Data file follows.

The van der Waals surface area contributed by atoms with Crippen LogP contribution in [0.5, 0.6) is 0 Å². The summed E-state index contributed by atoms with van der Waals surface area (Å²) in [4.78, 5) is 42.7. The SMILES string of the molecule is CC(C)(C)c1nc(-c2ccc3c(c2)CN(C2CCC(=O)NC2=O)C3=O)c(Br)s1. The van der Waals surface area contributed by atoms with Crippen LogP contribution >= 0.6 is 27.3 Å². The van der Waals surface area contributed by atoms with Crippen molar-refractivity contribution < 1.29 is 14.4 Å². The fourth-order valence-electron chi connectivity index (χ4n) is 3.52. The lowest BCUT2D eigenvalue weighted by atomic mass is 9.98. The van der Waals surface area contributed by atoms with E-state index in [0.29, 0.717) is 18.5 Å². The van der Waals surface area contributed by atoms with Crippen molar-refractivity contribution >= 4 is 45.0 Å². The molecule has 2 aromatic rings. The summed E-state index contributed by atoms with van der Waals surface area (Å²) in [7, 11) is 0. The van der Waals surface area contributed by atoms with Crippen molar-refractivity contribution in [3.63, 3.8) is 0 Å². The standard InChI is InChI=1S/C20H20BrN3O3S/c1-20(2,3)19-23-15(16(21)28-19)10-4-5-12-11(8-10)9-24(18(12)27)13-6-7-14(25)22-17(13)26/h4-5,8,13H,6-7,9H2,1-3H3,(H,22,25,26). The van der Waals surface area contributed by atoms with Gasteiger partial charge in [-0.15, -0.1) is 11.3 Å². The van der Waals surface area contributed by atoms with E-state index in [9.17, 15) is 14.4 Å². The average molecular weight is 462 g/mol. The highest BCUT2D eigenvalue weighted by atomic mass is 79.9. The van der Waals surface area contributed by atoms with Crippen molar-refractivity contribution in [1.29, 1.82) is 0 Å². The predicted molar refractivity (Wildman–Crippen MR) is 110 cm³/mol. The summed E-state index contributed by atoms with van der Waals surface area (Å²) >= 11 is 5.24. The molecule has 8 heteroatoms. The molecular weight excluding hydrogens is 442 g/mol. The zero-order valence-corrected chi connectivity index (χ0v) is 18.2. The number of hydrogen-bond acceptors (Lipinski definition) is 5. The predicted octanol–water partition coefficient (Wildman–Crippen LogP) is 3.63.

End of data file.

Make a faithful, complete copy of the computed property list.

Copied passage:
The van der Waals surface area contributed by atoms with Crippen LogP contribution in [0.5, 0.6) is 0 Å². The summed E-state index contributed by atoms with van der Waals surface area (Å²) in [4.78, 5) is 42.7. The SMILES string of the molecule is CC(C)(C)c1nc(-c2ccc3c(c2)CN(C2CCC(=O)NC2=O)C3=O)c(Br)s1. The van der Waals surface area contributed by atoms with Crippen LogP contribution >= 0.6 is 27.3 Å². The van der Waals surface area contributed by atoms with Crippen molar-refractivity contribution < 1.29 is 14.4 Å². The fourth-order valence-electron chi connectivity index (χ4n) is 3.52. The lowest BCUT2D eigenvalue weighted by atomic mass is 9.98. The van der Waals surface area contributed by atoms with E-state index in [0.29, 0.717) is 18.5 Å². The van der Waals surface area contributed by atoms with Crippen molar-refractivity contribution >= 4 is 45.0 Å². The molecule has 2 aromatic rings. The summed E-state index contributed by atoms with van der Waals surface area (Å²) in [7, 11) is 0. The van der Waals surface area contributed by atoms with Crippen molar-refractivity contribution in [3.63, 3.8) is 0 Å². The standard InChI is InChI=1S/C20H20BrN3O3S/c1-20(2,3)19-23-15(16(21)28-19)10-4-5-12-11(8-10)9-24(18(12)27)13-6-7-14(25)22-17(13)26/h4-5,8,13H,6-7,9H2,1-3H3,(H,22,25,26). The van der Waals surface area contributed by atoms with Gasteiger partial charge in [-0.15, -0.1) is 11.3 Å². The van der Waals surface area contributed by atoms with E-state index in [9.17, 15) is 14.4 Å². The average molecular weight is 462 g/mol. The highest BCUT2D eigenvalue weighted by atomic mass is 79.9. The van der Waals surface area contributed by atoms with Crippen molar-refractivity contribution in [1.29, 1.82) is 0 Å². The predicted molar refractivity (Wildman–Crippen MR) is 110 cm³/mol. The summed E-state index contributed by atoms with van der Waals surface area (Å²) >= 11 is 5.24. The molecule has 8 heteroatoms. The molecular weight excluding hydrogens is 442 g/mol. The zero-order valence-corrected chi connectivity index (χ0v) is 18.2. The number of hydrogen-bond acceptors (Lipinski definition) is 5. The predicted octanol–water partition coefficient (Wildman–Crippen LogP) is 3.63.